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Trips to the Visitor Center will be a little different than before lockdown. For the time being, we require visitors to make a reservation which is good for an hour-long visit. Up to 60 guests per hour will be allowed in the Center.
Pumpkins are popping up all over the Visitor Center. This little lumpsucker is checking out the new pumpkin décor in its tank. Come visit us and see how many you can find. Special thanks to volunteers Barbara, Fran, Rebecca, and Lee for carving pumpkins!
Visitor Feedback: "Thank you for the amazing training that your volunteer Jeff provided! We were VERY prepared for tide pool viewing at Coquille Point. We read the tide charts and got amazing views. This place is an exceptional value at only $3 per person!"
We are delighted to report that a giant Pacific octopus is on exhibit!
When you visit, you might notice a variety of toys in the octopus tank. Our aquatic animal husbandry staff use toys, as well as routine interaction, with these animals to keep them engaged and active. Octopuses are extremely intelligent and inquisitive creatures who need social time to stay healthy and happy. If you are curious about these eight-armed wonders, check out this frequently asked questions page. You can also check out the octopus online via the OctoCam. Below is a video of a resident octopus playing with its toys.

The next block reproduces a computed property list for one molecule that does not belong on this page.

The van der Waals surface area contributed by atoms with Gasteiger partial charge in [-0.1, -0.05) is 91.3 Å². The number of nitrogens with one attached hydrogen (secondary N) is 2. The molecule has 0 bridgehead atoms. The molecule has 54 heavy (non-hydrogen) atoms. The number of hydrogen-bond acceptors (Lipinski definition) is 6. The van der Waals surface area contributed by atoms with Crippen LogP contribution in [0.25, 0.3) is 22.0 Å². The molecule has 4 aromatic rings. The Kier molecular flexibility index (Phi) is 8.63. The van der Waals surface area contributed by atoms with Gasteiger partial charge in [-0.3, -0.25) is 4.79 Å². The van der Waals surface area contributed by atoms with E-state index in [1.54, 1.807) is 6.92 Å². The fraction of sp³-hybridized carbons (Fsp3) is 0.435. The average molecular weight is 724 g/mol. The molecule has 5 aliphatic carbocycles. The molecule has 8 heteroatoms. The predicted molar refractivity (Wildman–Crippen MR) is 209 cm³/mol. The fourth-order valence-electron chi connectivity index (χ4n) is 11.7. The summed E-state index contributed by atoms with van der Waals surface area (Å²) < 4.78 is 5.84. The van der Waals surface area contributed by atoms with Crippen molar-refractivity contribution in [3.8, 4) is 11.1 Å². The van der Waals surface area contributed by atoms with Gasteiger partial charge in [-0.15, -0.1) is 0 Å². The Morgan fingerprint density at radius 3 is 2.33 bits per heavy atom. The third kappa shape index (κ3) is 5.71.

So what exactly is a nudibranch?
Nudibranchs are in all the oceans of the world. Currently, there are about 3,000 types of species.
Nudibranchs are a group of soft-bodied, shell-less mollusks and members of the sea slug family. Crazy fact, they are born with shells but shed them after their larval stage. Ouch! Nudibranchs are renowned for their striking colors, patterns (like leopard spots) and unique shapes. Species range in size from as small as .25 inches or as large as a foot long.
Nudibranchs have few natural predators. Their bright colors warn predators away and many nudibranchs defend themselves by excreting poisons. They also don't produce toxins. Instead, they recycle the toxins from the prey they eat.
This little horned wonder is named for the leopard-like spots across its back. The number and color of the spots vary, and their body color can be pale grey, brown or even yellow. They are relatively small in size, only getting about 7.5 cm long. While they may look squishy, they are surprisingly solid to the touch.
Where are they found?
Spotted leopard nudibranchs live in intertidal areas all along the west coast of North America, from Baja California to the Aleutian Islands to the Sea of Japan. So, keep your eyes peeled next time you go tide pooling.
Why do they have horns on their head?
The horns are called rhinophores, and much like our noses, they help nudibranchs pick up smells in their environment. Look closely, and you'll also see feathery external gills on its back. The design of these gills maximizes the gills' surface area to extract oxygen from the water.
How do they eat? I don’t see a mouth!
The mouth on this type of nudibranch is on the underside of its head. It eats with the help of its radula; a type of tongue that is covered in rows of tiny teeth that shred prey into small pieces for eating. It likes to graze on sea sponges. All nudibranchs are carnivorous.